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Discussion Starter · #1 ·
I went out to check the 3 back yard hives yesterday afternoon and it looked like I had a bee war going on. The smallest of my hives was under attack with a pile of several hundred dead bees on the ground. I suited up, fired up the smoker and checked the entrance of the hive but there was no fighting there, just shoulder to shoulder bees guarding the entrance. But under the hive on the screened bottom board it looks like there was a swarm of bees. The bees in the hive were behind the screen stinging the s... life out of the bees on the bottom but I didn’t see any fighting. I closed down the entrance to about ½ what it was to make hive defense easier. I smoked up the raiding bees real good and they took to the air and clustered on a branch near by. I shook them into a nuck I had set up to capture swarms with drawn comb and a little capped honey from last year and the rest of the raiding bees started marching in. Thinking I had the queen I took a break but when I came back about ½ hour later and all the bees had left the nuck and reformed the cluster under the hive with the screened bottom board again. I don’t have a BeeVac so I was kind of unsure what to do so I left them hanging there for the night. The raiding bees are defiantly a different type with the outside bees being much darker and smaller than the light Italians inside the hive. I guess I’ll see what becomes of this when I get off work today.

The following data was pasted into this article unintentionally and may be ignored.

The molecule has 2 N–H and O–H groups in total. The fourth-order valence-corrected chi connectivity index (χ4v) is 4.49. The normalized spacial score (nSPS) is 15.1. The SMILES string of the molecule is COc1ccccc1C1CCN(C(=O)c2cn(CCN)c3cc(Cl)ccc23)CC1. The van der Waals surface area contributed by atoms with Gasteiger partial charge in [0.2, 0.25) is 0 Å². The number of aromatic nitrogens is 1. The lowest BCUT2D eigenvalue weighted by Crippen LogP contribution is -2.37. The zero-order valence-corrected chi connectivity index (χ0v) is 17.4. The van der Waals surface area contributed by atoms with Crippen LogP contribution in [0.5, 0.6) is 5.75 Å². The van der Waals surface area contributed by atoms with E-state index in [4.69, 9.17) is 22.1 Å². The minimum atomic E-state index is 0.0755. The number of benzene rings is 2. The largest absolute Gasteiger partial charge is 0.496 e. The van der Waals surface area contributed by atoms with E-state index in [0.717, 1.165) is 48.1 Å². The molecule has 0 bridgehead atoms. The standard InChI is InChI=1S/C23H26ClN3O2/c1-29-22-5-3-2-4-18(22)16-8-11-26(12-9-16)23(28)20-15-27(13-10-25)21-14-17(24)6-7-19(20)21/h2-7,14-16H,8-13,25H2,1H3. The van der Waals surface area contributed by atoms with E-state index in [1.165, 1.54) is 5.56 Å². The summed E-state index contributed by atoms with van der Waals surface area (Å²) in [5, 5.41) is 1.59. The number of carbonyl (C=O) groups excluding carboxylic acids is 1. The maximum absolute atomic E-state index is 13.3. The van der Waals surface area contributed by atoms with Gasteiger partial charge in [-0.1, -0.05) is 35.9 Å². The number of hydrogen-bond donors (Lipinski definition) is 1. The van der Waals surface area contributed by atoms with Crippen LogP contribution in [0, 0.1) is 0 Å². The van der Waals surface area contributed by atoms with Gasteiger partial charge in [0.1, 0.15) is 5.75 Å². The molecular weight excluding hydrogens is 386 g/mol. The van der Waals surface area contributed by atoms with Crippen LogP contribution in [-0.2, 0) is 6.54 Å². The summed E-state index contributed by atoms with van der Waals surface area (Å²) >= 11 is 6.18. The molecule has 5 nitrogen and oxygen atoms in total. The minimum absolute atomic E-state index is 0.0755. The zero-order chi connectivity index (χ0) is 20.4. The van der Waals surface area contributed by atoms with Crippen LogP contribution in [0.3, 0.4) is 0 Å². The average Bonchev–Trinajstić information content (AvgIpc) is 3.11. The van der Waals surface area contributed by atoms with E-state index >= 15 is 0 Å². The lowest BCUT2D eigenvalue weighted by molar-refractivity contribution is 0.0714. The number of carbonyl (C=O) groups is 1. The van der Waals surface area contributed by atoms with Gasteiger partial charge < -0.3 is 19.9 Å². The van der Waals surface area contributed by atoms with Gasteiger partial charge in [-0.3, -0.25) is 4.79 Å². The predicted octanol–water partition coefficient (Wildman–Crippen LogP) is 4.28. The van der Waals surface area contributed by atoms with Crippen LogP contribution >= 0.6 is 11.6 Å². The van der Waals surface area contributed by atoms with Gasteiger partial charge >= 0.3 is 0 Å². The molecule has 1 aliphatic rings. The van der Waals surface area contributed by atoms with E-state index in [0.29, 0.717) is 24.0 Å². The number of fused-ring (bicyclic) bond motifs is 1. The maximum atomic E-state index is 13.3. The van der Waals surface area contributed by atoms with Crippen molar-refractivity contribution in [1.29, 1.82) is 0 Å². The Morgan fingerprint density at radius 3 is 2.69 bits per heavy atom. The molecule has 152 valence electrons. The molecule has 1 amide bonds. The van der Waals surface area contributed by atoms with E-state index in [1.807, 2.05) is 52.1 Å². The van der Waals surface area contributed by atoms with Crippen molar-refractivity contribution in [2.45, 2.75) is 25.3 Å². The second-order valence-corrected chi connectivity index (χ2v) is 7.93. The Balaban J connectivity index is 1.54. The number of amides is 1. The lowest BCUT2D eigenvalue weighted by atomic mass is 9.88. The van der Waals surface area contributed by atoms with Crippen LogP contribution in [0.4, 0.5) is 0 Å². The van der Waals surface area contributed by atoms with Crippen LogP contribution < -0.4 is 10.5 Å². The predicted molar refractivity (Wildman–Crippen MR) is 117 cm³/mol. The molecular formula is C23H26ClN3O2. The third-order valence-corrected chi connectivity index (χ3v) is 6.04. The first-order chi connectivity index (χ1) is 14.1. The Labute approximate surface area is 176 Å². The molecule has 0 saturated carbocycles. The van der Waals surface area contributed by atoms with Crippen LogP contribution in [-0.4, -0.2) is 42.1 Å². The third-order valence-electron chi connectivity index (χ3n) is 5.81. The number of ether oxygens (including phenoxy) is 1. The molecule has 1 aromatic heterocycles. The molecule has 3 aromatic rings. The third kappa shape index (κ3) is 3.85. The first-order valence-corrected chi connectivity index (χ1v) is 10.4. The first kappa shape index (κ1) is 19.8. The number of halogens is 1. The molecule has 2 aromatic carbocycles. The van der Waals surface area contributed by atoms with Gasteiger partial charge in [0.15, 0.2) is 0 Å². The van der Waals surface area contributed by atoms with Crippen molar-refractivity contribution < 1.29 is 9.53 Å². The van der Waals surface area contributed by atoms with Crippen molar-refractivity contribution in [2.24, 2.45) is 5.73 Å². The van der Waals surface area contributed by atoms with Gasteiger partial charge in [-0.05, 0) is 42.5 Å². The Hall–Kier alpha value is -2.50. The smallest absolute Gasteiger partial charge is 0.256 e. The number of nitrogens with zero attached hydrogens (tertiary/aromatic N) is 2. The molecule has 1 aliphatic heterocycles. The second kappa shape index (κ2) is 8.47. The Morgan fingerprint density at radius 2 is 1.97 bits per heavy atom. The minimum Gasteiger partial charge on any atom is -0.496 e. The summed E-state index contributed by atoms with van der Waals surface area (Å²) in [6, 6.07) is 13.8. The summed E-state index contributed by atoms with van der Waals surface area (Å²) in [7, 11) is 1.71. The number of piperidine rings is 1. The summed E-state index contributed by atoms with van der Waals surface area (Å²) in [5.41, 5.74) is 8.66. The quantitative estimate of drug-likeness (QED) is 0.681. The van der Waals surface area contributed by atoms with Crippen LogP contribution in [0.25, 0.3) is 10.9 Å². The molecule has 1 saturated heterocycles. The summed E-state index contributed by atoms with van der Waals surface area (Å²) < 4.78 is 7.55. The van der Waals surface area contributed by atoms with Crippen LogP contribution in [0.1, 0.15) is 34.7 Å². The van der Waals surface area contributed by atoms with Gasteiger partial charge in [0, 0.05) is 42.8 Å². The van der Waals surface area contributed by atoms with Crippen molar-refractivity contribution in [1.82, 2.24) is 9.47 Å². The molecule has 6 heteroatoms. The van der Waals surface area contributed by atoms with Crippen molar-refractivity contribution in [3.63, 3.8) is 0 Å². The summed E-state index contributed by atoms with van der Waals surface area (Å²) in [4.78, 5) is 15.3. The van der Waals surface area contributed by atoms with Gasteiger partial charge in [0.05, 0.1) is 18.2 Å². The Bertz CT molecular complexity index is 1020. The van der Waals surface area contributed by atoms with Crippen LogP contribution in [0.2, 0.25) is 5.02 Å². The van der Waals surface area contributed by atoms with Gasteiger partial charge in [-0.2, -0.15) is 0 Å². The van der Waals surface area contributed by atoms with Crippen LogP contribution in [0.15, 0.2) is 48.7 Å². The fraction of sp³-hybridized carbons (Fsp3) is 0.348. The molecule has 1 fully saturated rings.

My guess is that a queen swarmed from somewhere and took up residence under the bee hive. She probably smelled the other bees working there honey. The reason I say this is that they went from the nuck with comb and honey and clustered under my weaker hive a second time. Do bees make war like this and try and take over hives? It’s not a productive hive so any queen change would be fine by me.
 

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Discussion Starter · #3 ·
No pictures, I was to surprised at what was going on to take any. I went out today and the bees on the outside are gone and the ones inside the hive were going on with business. I didn't see many new dead bees under the hive so I assume that whatever was drawing them to the hive went away and unfortunately not to the swarm trap I had set up.

On a more positive note, I pulled my first 4 frames of capped honey, crushed and strained it and today I had it on my breakfast. :D And yes it's very good. I got 12 pounds from 4 medium frames.

After straining the honey I took the equipment outside and was swarmed with bees that cleaned everything up in less than an hour. The Bee wars occurred between the times when I pulled the frames and when I bottled it. One question on "recycling" wax; do the bees reuse old wax or do they just go after the honey that’s left in the crushed comb?
 

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Discussion Starter · #5 ·
Yes, I'm in Southern California. We are in the middle of the AHB area. The attacking bees didn't seem that aggressive, but I have read that you never know if they are AHB's without tests. The attacking bees were definitely smaller and much darker than my Italians, but I chocked that up to old honeycomb or natural cell size I guess. Now that you mention it, I remember reading something about this kind of behavior with the AHB's. Practically about the AHB's tendency to fly when they are hit with smoke and raiding swarms with queens. Maybe I should check on my queen to see if she has been assassinated :eek: and replaced with the invading queen. Last time I checked her she had a blue dot so it won't be hard to find an imposter.
 
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